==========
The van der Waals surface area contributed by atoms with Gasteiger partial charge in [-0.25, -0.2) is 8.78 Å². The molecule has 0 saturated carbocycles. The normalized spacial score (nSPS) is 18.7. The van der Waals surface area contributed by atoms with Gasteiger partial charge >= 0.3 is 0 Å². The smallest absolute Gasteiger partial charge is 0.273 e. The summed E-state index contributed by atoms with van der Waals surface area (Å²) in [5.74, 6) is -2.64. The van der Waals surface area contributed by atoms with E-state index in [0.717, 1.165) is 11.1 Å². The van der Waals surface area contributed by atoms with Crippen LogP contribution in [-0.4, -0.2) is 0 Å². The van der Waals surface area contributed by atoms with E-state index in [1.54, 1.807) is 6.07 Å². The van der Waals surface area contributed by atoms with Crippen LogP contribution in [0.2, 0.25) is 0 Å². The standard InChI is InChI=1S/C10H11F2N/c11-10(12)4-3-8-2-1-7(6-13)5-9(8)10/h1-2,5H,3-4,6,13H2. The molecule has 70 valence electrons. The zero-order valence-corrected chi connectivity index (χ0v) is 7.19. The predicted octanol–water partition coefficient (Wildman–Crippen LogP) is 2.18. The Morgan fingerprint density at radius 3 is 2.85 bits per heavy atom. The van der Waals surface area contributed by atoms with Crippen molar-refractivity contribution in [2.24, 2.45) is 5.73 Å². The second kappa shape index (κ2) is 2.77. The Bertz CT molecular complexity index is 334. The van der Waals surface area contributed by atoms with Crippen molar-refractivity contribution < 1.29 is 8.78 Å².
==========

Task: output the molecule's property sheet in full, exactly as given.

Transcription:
The van der Waals surface area contributed by atoms with Gasteiger partial charge in [-0.25, -0.2) is 8.78 Å². The molecule has 0 saturated carbocycles. The normalized spacial score (nSPS) is 18.7. The van der Waals surface area contributed by atoms with Gasteiger partial charge >= 0.3 is 0 Å². The smallest absolute Gasteiger partial charge is 0.273 e. The summed E-state index contributed by atoms with van der Waals surface area (Å²) in [5.74, 6) is -2.64. The van der Waals surface area contributed by atoms with E-state index in [0.717, 1.165) is 11.1 Å². The van der Waals surface area contributed by atoms with Crippen LogP contribution in [-0.4, -0.2) is 0 Å². The van der Waals surface area contributed by atoms with E-state index in [1.54, 1.807) is 6.07 Å². The van der Waals surface area contributed by atoms with Crippen LogP contribution in [0.2, 0.25) is 0 Å². The standard InChI is InChI=1S/C10H11F2N/c11-10(12)4-3-8-2-1-7(6-13)5-9(8)10/h1-2,5H,3-4,6,13H2. The molecule has 70 valence electrons. The zero-order valence-corrected chi connectivity index (χ0v) is 7.19. The predicted octanol–water partition coefficient (Wildman–Crippen LogP) is 2.18. The Morgan fingerprint density at radius 3 is 2.85 bits per heavy atom. The van der Waals surface area contributed by atoms with Crippen molar-refractivity contribution in [2.24, 2.45) is 5.73 Å². The second kappa shape index (κ2) is 2.77. The Bertz CT molecular complexity index is 334. The van der Waals surface area contributed by atoms with Crippen molar-refractivity contribution < 1.29 is 8.78 Å².